By default ffmpeg sends a whole lot of messages to stderr: when built, how it was built, codecs, etc, etc, etc.

How can I make it quieter?

I've tried -v 0 (and -v 10 since the documentation just coyly says Set the logging verbosity level. with no indication of what the range of inputs is) -- still not quiet.

I've tried -loglevel quiet -- still not quiet.

I should mention, I'm looking for "quieter," not "no output ever". If there's an error I want to see it, but I don't need to hear about ffmpeg's configuration every. single. time.

  • 27
    ffmpeg is definitely one of those 'for developers, by developers' kinds of programs.
    – digitxp
    Aug 22, 2011 at 22:10
  • 9
    Use -loglevel quiet -stats.
    – user287352
    May 12, 2019 at 7:08
  • 11
    Alternatively -loglevel error -stats will show errors "including ones which can be recovered from" and using -stats ensures the printing of the encoding progress and statistics line. Changing -loglevel from error to warning is slightly more verbose but comfortably fits on one terminal page.
    – mattst
    Oct 9, 2019 at 16:15
  • 8
    If you're looking to decrease the verbosity mid-process, you could press - and hit enter, and to increase it you could do shift and = (or +) and hit enter to increase it. Jul 7, 2020 at 7:19

11 Answers 11

ffmpeg -hide_banner -loglevel error

This is alluded to in a comment below the current answer.

The option -hide_banner was introduced in late 2013 -- https://lists.ffmpeg.org/pipermail/ffmpeg-devel/2013-December/152349.html )

-loglevel warning leads to more output than the error level (but less than the default info level) as it shows all warning messages.

-loglevel panic is the least verbose output (omitting even error messages) but is undocumented.

The official -loglevel documentation can be found in the ffmpeg Documentation under Generic options, subsection -loglevel [flags+]loglevel | -v [flags+]loglevel.

  • 13
    Best answer, however the option -show-banner would be nicer than to hide it May 16, 2018 at 15:23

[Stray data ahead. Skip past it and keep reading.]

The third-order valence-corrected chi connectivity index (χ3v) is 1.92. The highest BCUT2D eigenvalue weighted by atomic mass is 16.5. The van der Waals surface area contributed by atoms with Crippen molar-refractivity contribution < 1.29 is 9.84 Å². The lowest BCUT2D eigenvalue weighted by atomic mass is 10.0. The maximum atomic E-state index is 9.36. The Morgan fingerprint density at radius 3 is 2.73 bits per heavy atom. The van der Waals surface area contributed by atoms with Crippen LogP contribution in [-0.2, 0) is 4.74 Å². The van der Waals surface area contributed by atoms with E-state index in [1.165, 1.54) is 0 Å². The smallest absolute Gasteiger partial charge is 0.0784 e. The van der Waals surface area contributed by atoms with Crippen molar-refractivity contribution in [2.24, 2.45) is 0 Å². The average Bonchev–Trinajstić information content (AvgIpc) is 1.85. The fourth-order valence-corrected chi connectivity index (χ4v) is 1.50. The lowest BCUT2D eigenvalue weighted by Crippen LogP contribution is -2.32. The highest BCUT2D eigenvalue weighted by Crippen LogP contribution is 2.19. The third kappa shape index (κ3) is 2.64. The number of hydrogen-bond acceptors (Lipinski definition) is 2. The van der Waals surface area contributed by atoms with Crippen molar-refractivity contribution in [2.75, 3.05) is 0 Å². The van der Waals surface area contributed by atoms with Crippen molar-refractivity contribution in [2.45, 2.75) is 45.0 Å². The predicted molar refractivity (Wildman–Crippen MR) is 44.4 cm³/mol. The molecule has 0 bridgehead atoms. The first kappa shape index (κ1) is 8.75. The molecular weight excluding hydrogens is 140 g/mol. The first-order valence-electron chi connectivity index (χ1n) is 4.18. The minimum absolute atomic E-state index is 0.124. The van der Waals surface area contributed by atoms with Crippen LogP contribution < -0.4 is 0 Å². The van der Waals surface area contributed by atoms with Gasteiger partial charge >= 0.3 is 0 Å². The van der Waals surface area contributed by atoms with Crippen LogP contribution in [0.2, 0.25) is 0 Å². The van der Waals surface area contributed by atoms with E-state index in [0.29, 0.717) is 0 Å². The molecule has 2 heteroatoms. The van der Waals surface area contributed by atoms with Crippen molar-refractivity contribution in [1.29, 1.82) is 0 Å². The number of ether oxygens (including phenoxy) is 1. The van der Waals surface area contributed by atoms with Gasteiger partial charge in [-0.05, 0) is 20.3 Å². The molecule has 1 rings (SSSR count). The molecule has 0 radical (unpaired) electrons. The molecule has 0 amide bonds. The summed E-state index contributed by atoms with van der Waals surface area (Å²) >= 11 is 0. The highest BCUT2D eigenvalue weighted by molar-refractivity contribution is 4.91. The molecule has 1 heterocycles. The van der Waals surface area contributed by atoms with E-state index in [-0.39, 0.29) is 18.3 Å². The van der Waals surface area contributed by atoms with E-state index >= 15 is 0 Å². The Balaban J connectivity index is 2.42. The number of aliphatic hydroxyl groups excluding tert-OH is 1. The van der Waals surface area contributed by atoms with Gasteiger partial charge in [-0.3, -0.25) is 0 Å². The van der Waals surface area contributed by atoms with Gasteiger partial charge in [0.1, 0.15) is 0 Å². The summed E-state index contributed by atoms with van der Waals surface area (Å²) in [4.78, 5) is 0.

• 13
    Maybe add -nostats, too? May 18, 2018 at 8:28
  • 11
    Don't use '-loglevel panic'. The ffmpeg documentation says "This is not currently used for anything". Instead, "-loglevel warning" is recommended: "Any message related to possibly incorrect or unexpected events will be shown."
    – Small Boy
    Mar 5, 2020 at 9:51
  • 3
    I suggest -loglevel fatal instead of -loglevel panic, which should print any error that causes ffmpeg to exit. Panic is even more extreme and may not really be supported in a meaningful way (assertions only) which warning prints various kind of information that may be more than desired in some cases (i.e. what you just want to get it done and don't care if the media is glitchy somehow).
    – GregD
    Aug 19, 2020 at 15:29
  • 4
    I would like to have an effect opposite to -loglevel info -nostats. I would like that it displays encoding progress, but does not display file's internal metadata.
    – Paul
    Sep 10, 2020 at 21:04

I haven't tested it out, but I see an option in the man page to do:

ffmpeg -loglevel panic [rest of your ffmpeg stuff]

Should make it so only serious errors are logged, in theory

  • 6
    Even with -loglevel panic, for me it's only reducing output a little - it still prints version information, stream mapping, configuration options, (and even progress information!).... any ideas? I might have to mention that it's a self-compiled version from latest svn trunk.
    – codeling
    Apr 30, 2012 at 11:42
  • 8
    pipe it to the bit bucket: >/dev/null 2>&1
    – rogerdpack
    Aug 2, 2012 at 15:05
  • 4